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The Wergeld of Iran's Afghan Soldiers

August 14, 2018
Seerat Shayagan
6 min read
The Wergeld of Iran's Afghan Soldiers

Abdul Hameed was an Afghan militant who was killed in Syria while fighting ISIS. His family lives in the poor suburb area of the Dashti Barchi area in Afghanistan’s capital, Kabul. A muddy, half-made house, with only two rooms on the ground floor and a ceiling made of wood and mud, is what the the family of seven calls home. The dwelling lacks proper electricity and water supplies. When Hameed’s wife found out that he had been killed in Syria, she left, abandoning both her daughter and her home. 

Hameed was one of the 10 members of the Afghan army who had decided to walk the path of danger in hope of a better life for his daughter and family. Unhappy with the circumstances under which they served the Afghan National Defence Forces, these disenchanted Shia soldiers coordinated with one another to join another group – one that would ensure a better salary and benefits. Afghanistan pays its soldiers about US$200 a month, but those who serve under Iran’s Fatemiyoun Brigade earn at least US$700 a month. Moreover, life in Iran is much better than Afghanistan. Afghan immigrants who fight in Syria are granted a residence permit and provided with a legal base to live in Iran – a very tempting prospect. 

Hameed came to his father with the excuse of going to Iran for work, and initially secured his father’s blessing. After a while he rang his father from Iran, seeking permission to go to Syria. “I said, ‘I’m not allowing you to go,’" his father, Abdul Hussain, told IranWire in Kabul. “He said he had already enrolled and that there was no way back.” But the would-be fighter couldn’t explain to his father that he had enrolled, that Fatemiyoun had recruited him, how he had been militarily trained, and how he was now being dispatched to fight in the Syrian war. Hameed’s first two-month tour in Syria began without any of these questions being answered. He had no contact with his father during his time in the battlefield. 

Then Hameed’s second brother, Abdul Waheed, was also sent to Syria. The brothers had more contact with each other during this time than with their father. But Hameed was not as lucky as Waheed. Their father, Hussain, was sitting in his little stall one day when his brother-in-law came to visit him. He said he wanted Hussain to come along with him to his house to deal with a financial problem he was having with his partner, and to act as a mediator. Hussain explained to IranWire: “I said to him that I don’t think it’s true. ...I went to Reza’s home and my doubt came true. He said, ‘Hameed is wounded.’ I said, ‘No, that’s not the case. Tell me the truth. Hameed must have been martyred because you would have said to me right away if he was wounded.’ They confirmed that, yes, God has taken Hameed away. His mother fainted.”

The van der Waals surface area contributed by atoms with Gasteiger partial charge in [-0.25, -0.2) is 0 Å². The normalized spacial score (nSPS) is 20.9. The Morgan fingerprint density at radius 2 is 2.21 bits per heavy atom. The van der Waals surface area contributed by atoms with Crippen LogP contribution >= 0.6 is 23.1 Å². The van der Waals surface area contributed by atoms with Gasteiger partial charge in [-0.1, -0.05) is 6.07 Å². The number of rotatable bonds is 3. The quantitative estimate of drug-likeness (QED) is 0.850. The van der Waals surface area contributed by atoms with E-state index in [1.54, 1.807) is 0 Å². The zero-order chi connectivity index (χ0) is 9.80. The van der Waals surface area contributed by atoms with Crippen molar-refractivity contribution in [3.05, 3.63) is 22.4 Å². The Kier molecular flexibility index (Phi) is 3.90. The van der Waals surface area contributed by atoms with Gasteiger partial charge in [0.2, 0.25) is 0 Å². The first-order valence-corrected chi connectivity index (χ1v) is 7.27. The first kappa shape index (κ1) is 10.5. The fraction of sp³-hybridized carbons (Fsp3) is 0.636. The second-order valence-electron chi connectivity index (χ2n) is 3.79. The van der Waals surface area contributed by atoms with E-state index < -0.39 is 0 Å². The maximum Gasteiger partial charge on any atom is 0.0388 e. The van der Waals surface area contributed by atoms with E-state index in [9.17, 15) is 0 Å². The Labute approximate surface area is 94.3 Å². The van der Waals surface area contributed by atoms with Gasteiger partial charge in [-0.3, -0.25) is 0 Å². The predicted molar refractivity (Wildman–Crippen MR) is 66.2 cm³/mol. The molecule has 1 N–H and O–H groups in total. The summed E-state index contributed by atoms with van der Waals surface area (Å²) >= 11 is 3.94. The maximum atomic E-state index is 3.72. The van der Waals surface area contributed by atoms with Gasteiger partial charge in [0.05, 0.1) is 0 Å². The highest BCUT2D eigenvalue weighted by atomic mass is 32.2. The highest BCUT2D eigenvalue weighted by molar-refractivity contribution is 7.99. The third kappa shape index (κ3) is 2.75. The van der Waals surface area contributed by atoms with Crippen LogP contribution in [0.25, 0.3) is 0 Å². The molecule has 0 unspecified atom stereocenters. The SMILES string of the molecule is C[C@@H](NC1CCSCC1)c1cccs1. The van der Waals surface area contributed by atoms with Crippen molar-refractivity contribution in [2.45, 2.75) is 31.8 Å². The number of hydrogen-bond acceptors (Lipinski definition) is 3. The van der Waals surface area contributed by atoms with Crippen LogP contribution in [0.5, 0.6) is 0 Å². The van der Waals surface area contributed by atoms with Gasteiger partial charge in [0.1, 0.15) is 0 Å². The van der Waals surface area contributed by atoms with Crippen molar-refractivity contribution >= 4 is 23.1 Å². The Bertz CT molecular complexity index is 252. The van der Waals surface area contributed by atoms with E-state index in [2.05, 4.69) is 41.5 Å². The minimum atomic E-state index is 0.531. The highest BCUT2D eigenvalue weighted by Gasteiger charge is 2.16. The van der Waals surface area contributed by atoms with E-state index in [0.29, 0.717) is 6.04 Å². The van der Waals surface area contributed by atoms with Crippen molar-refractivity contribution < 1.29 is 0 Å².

The main desire for Hussain now was to be able to see the torn-apart face of his son for the last time. The Iranian government had no regulations regarding the handing over of a fighter’s body to anyone without a father’s permission, and had no interest in deporting the dead bodies of Fatemiyoun fighters to Afghanistan – where the media is free and could cause great scandal. The officials in Iran told Hameed’s brother that without the presence of his parents, or an authorized lawyer, a soldier’s body would not be handed over to anyone. Hameed was kept in the morgue for 17 days . “We had to go ourselves,” Hussain recalled. “First, we hired a lawyer. The officials told the lawyer that the father needs to call them directly so [that] the officials [can] hear my voice in order to be able to release the body. The officials were near the body when they called me, and I told them to hand over the body and not to bother us anymore.”